This course traces the origins of modern social theory beginning with the aftermath of the democratic revolutions in America and France and the capitalist Industrial Revolution in Britain. Analysis of the classical theoretical paradigms of functionalism and conflict theory draws specifically on the works of Marx, Weber, Durkheim, and Simmel. Contemporary theories include exchange and rational choice theory, symbolic interactionism, ethnomethodology, phenomenology, feminist theory, critical theory, and post-modernism. Prerequisite: SOC 240. Alternate years.
RESEARCH METHODS II
Building on the research skills acquired during a first course in research methodology, students complete an original quantitative or qualitative research project utilizing one of the many data collection strategies available to sociologists and anthropologists such as field work, content analysis, surveys, qualitative interviews, experimental design, secondary data analysis, or program evaluation. Topic selection is of individual student’s choice. Prerequisite: SOC 325, SOC 330, or CJCR 447.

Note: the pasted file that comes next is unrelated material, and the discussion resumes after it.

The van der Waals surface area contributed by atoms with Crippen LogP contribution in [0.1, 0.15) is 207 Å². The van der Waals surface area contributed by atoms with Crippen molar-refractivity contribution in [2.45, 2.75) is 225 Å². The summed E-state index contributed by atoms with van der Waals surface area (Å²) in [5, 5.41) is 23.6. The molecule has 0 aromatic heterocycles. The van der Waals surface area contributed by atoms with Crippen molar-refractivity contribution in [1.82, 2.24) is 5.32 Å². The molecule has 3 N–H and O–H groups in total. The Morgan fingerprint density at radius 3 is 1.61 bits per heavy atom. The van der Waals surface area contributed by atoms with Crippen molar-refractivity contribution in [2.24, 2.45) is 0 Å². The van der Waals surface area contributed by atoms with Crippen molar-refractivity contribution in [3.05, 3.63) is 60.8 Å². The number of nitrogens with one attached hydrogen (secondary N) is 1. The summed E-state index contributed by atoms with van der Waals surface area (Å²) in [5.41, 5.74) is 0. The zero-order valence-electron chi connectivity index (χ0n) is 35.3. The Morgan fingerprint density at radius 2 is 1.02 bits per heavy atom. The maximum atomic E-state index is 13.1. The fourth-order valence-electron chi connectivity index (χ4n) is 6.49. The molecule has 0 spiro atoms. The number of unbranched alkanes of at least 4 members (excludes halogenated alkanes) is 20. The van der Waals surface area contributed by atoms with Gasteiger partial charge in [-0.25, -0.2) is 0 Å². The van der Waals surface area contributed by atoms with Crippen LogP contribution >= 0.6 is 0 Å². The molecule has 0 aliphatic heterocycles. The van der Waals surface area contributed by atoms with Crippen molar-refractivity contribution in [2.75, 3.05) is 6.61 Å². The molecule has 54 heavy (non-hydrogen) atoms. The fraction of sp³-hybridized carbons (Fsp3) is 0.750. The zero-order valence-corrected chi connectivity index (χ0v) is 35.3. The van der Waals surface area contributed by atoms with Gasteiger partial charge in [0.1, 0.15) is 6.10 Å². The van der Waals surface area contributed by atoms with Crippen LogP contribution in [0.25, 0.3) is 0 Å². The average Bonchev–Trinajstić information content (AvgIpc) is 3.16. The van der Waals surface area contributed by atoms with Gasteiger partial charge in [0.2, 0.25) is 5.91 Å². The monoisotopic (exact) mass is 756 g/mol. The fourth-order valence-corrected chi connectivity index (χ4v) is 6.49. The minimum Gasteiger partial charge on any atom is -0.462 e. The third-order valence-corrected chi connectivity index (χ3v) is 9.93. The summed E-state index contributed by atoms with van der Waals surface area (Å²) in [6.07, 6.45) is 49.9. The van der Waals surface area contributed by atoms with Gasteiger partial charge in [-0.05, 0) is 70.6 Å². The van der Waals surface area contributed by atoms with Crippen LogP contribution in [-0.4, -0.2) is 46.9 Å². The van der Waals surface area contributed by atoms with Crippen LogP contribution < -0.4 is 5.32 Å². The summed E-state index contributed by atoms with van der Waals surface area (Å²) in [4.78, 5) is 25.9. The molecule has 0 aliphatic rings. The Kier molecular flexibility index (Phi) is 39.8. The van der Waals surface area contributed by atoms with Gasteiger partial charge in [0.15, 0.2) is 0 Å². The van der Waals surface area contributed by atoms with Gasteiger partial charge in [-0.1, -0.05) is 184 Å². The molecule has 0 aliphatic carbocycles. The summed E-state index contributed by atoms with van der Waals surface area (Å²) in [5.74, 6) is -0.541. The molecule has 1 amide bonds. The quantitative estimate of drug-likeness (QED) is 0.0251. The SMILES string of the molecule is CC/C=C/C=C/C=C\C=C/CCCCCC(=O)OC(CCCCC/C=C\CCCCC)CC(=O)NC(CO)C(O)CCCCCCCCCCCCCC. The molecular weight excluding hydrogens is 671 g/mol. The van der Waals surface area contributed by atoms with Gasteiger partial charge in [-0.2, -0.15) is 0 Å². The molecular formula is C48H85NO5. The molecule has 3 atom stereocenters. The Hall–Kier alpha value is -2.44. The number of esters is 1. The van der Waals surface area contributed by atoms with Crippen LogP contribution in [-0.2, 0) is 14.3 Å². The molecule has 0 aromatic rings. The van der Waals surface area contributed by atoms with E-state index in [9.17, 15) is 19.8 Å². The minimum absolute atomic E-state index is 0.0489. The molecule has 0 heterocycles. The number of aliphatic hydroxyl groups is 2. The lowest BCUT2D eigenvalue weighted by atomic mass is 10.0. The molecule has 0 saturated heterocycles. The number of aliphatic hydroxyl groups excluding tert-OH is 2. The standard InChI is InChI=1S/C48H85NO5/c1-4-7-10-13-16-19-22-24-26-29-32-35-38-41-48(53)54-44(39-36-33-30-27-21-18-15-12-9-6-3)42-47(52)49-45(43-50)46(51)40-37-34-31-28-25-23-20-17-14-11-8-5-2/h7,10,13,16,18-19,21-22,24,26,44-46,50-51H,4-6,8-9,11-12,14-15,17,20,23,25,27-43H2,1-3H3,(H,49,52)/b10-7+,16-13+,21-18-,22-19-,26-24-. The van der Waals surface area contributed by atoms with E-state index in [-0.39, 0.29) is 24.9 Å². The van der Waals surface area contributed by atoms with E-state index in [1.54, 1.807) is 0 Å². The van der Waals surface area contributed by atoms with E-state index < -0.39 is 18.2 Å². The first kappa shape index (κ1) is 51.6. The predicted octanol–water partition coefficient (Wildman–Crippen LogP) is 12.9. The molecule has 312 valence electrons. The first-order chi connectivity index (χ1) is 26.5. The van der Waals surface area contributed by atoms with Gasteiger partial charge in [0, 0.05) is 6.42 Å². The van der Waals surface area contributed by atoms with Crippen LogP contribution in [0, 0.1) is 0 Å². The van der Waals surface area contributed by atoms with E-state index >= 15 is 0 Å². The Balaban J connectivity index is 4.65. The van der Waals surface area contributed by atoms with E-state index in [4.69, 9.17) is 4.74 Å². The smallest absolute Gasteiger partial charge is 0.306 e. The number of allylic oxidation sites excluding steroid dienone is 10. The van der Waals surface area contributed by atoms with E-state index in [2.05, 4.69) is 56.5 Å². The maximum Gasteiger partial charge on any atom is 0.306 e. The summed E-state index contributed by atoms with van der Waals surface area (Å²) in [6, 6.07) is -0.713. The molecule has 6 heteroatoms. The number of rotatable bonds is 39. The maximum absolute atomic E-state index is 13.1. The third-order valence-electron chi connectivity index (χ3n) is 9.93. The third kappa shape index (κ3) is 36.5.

PRACTICUM IN SOCIOLOGY-ANTHROPOLOGY
This course provides students with the opportunity to apply a socio-cultural perspective to any of a number of organizational settings in the Williamsport area. As the basis for the course, students arrange an internship in the local community. At the same time the student is contributing time and talent to the organization in question, he/she will also be observing, from a socio-cultural perspective, the events, activities, structure, and dynamics of the organization. These experiences will be supplemented by academic readings, a regularly scheduled seminar, and the keeping of a detailed field journal. Prerequisite: Consent of instructor.
INTERNSHIP (See index)
Interns in sociology typically work off campus with social service agencies under the supervision of administrators.
INDEPENDENT STUDY (See index)
An opportunity to pursue specific interests and topics not usually covered in regular courses. Through a program of readings and tutorials, the student has the opportunity to pursue these interests and topics in greater depth than is usually possible in a regular course.
INDEPENDENT STUDY FOR DEPARTMENTAL HONORS (See index)